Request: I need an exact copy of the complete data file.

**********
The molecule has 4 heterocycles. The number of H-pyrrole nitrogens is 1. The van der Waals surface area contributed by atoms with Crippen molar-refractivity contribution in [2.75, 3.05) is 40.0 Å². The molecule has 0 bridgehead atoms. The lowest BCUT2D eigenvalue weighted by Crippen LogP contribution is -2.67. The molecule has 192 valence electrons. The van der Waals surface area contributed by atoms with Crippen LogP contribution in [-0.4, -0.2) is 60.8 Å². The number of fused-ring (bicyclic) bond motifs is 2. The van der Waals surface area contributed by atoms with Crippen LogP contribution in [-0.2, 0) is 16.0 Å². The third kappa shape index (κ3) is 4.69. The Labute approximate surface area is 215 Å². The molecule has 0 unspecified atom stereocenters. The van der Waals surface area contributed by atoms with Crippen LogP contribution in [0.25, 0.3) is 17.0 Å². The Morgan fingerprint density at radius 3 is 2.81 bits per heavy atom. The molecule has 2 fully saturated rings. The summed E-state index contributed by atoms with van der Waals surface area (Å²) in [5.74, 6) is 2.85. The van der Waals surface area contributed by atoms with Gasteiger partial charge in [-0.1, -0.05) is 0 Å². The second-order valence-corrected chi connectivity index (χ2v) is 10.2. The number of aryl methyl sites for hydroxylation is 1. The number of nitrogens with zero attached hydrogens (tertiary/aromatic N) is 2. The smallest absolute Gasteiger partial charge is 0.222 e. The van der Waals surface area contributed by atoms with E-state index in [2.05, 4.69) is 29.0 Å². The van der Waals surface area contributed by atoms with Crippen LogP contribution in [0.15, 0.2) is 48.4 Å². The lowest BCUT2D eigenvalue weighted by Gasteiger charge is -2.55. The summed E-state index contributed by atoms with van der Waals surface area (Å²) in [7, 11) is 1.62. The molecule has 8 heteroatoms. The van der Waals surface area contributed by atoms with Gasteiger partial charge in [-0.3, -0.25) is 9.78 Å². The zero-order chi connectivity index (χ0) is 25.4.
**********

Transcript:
The molecule has 4 heterocycles. The number of H-pyrrole nitrogens is 1. The van der Waals surface area contributed by atoms with Crippen molar-refractivity contribution in [2.75, 3.05) is 40.0 Å². The molecule has 0 bridgehead atoms. The lowest BCUT2D eigenvalue weighted by Crippen LogP contribution is -2.67. The molecule has 192 valence electrons. The van der Waals surface area contributed by atoms with Crippen LogP contribution in [-0.4, -0.2) is 60.8 Å². The number of fused-ring (bicyclic) bond motifs is 2. The van der Waals surface area contributed by atoms with Crippen LogP contribution in [-0.2, 0) is 16.0 Å². The third kappa shape index (κ3) is 4.69. The Labute approximate surface area is 215 Å². The molecule has 0 unspecified atom stereocenters. The van der Waals surface area contributed by atoms with Crippen LogP contribution in [0.25, 0.3) is 17.0 Å². The Morgan fingerprint density at radius 3 is 2.81 bits per heavy atom. The molecule has 2 fully saturated rings. The summed E-state index contributed by atoms with van der Waals surface area (Å²) in [5.74, 6) is 2.85. The van der Waals surface area contributed by atoms with Gasteiger partial charge in [-0.1, -0.05) is 0 Å². The second-order valence-corrected chi connectivity index (χ2v) is 10.2. The number of aryl methyl sites for hydroxylation is 1. The number of nitrogens with zero attached hydrogens (tertiary/aromatic N) is 2. The smallest absolute Gasteiger partial charge is 0.222 e. The van der Waals surface area contributed by atoms with E-state index in [2.05, 4.69) is 29.0 Å². The van der Waals surface area contributed by atoms with Crippen LogP contribution in [0.15, 0.2) is 48.4 Å². The lowest BCUT2D eigenvalue weighted by Gasteiger charge is -2.55. The summed E-state index contributed by atoms with van der Waals surface area (Å²) in [7, 11) is 1.62. The molecule has 8 heteroatoms. The van der Waals surface area contributed by atoms with Gasteiger partial charge in [-0.3, -0.25) is 9.78 Å². The zero-order chi connectivity index (χ0) is 25.4.